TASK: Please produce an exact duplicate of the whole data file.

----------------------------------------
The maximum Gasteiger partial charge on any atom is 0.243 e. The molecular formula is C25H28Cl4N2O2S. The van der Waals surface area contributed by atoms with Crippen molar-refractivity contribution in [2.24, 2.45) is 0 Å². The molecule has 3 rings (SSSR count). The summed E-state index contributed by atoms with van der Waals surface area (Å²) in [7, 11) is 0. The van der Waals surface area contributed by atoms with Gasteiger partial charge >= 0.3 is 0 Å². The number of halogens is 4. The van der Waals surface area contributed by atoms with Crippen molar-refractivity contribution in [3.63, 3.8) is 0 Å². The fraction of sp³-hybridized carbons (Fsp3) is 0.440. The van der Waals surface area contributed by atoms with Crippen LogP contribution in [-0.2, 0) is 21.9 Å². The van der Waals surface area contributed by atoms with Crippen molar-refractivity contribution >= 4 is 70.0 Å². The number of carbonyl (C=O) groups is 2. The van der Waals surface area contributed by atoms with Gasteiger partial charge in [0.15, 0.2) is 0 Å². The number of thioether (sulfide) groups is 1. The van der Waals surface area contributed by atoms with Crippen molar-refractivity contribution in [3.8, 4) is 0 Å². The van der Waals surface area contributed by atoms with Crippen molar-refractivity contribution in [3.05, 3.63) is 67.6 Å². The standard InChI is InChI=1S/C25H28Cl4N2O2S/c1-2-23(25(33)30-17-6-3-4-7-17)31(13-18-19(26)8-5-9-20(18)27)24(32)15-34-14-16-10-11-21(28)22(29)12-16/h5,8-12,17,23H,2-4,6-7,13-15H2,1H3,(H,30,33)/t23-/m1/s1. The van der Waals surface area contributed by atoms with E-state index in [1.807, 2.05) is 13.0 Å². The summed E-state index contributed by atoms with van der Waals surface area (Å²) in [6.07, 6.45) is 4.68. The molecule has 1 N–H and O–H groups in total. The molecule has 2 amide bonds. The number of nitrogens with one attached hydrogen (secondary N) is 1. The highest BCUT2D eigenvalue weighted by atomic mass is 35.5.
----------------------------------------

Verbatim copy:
The maximum Gasteiger partial charge on any atom is 0.243 e. The molecular formula is C25H28Cl4N2O2S. The van der Waals surface area contributed by atoms with Crippen molar-refractivity contribution in [2.24, 2.45) is 0 Å². The molecule has 3 rings (SSSR count). The summed E-state index contributed by atoms with van der Waals surface area (Å²) in [7, 11) is 0. The van der Waals surface area contributed by atoms with Gasteiger partial charge >= 0.3 is 0 Å². The number of halogens is 4. The van der Waals surface area contributed by atoms with Crippen molar-refractivity contribution in [3.63, 3.8) is 0 Å². The fraction of sp³-hybridized carbons (Fsp3) is 0.440. The van der Waals surface area contributed by atoms with Crippen LogP contribution in [-0.2, 0) is 21.9 Å². The van der Waals surface area contributed by atoms with Crippen molar-refractivity contribution >= 4 is 70.0 Å². The number of carbonyl (C=O) groups is 2. The van der Waals surface area contributed by atoms with Gasteiger partial charge in [0.15, 0.2) is 0 Å². The number of thioether (sulfide) groups is 1. The van der Waals surface area contributed by atoms with Crippen molar-refractivity contribution in [3.8, 4) is 0 Å². The van der Waals surface area contributed by atoms with Crippen molar-refractivity contribution in [3.05, 3.63) is 67.6 Å². The standard InChI is InChI=1S/C25H28Cl4N2O2S/c1-2-23(25(33)30-17-6-3-4-7-17)31(13-18-19(26)8-5-9-20(18)27)24(32)15-34-14-16-10-11-21(28)22(29)12-16/h5,8-12,17,23H,2-4,6-7,13-15H2,1H3,(H,30,33)/t23-/m1/s1. The van der Waals surface area contributed by atoms with E-state index in [1.807, 2.05) is 13.0 Å². The summed E-state index contributed by atoms with van der Waals surface area (Å²) in [6.07, 6.45) is 4.68. The molecule has 1 N–H and O–H groups in total. The molecule has 2 amide bonds. The number of nitrogens with one attached hydrogen (secondary N) is 1. The highest BCUT2D eigenvalue weighted by atomic mass is 35.5.